So the movie Crash won the Oscar for best picture last Sunday. If you listen to my podcasts, you might remember that back in May of last year, I podcasted about Crash, and the commonalities it shares with the films American Beauty, and What the Bleep?.
Two Oscar winners paired with an obscure documentary? What could they possibly have in common? Well, perhaps you listened to my recent podcast on an approach for harvesting Truth. One aspect of that approach involves identifying commonalities between disparate, seemingly unrelated works.
In the podcast on the three movies, I explain that the two Oscar winners tell a story about a certain dynamic, while What the Bleep? is essentially a documentary about that same dynamic. That dynamic goes by the name “redemption”. Essentially, our persistent and recurring fears and desires drive us headlong into a crash, which can serve to wake us up to a broader perspective in which our fears and desires evaporate. Thus, from the dust and rubble of the crash emerges a step toward love and wisdom — perhaps even toward enlightenment.
Which brings me to my podcast last month about the fine line separating insanity from enlightenment. In that podcast, I speculate that in these days of the peaking American Empire, insanity and enlightenment are quietly spreading throughout this sleepy nation.
Is the selection of “Crash” as Oscar winner evidence of the former creep (insanity) or the latter (enlightenment)?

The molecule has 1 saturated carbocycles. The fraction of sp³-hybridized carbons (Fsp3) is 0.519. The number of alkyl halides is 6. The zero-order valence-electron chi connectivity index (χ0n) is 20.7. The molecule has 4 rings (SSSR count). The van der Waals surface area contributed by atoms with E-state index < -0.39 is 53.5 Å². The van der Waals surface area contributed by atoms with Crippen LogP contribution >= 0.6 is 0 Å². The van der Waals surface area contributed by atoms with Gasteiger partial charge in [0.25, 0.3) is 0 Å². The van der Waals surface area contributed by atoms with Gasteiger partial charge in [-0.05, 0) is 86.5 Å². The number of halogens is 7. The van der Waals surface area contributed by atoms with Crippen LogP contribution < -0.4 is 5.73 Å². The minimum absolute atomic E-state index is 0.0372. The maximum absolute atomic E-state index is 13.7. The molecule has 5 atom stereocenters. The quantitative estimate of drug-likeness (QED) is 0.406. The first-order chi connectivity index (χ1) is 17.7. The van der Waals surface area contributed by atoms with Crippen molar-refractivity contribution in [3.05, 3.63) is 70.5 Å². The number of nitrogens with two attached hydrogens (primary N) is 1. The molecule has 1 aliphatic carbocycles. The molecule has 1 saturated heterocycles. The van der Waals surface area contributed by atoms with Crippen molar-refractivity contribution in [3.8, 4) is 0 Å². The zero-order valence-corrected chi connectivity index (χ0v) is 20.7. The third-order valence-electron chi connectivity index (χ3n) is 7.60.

Responding to the suggestion of commenter Nick, I’ve gone ahead and uploaded HTML versions of the chapters of my draft book, Personality and the Brain. Now you can surf through the book on-line, as well as download the book in PDF form. One major trade-off between the two formats is getting to use the bells and whistle features of your browser (mine is Firefox), versus those of Adobe Reader.
Back in January, I podcasted about Jim Kunstler’s blog, “Clusterfuck Nation”. In that podcast, I noted similarities between his views and my own. Well, on February 13, Mr. Kunstler uploaded a posting called “Played“, the topic of which is, more or less, the coming People vs. Corporations battle. As you probably know, I’ve had much to say on People vs. Corporations. Now, while he didn’t actually use that particular phrase, his meaning was unambiguous. Check out the quote at the end of his posting:
When the public finally discovers how they have been let down or played by these [political] leaders [who act as agents of Big Business], there will be a convulsion more severe than the one that tore this country apart in 1861.
The U.S Civil War, begun in 1861, represents the American “double or nothing” crisis that preceded the same order of crisis known as the Great Depression/World War II. As Strauss and Howe have predicted, America is about to experience a crisis as dire as these two previous ones. The only question in their model is: What will be the nature of this crisis? I’ve said it will be a civil war defined as People vs. Corporations. Apparently, Mr. Kunstler agrees.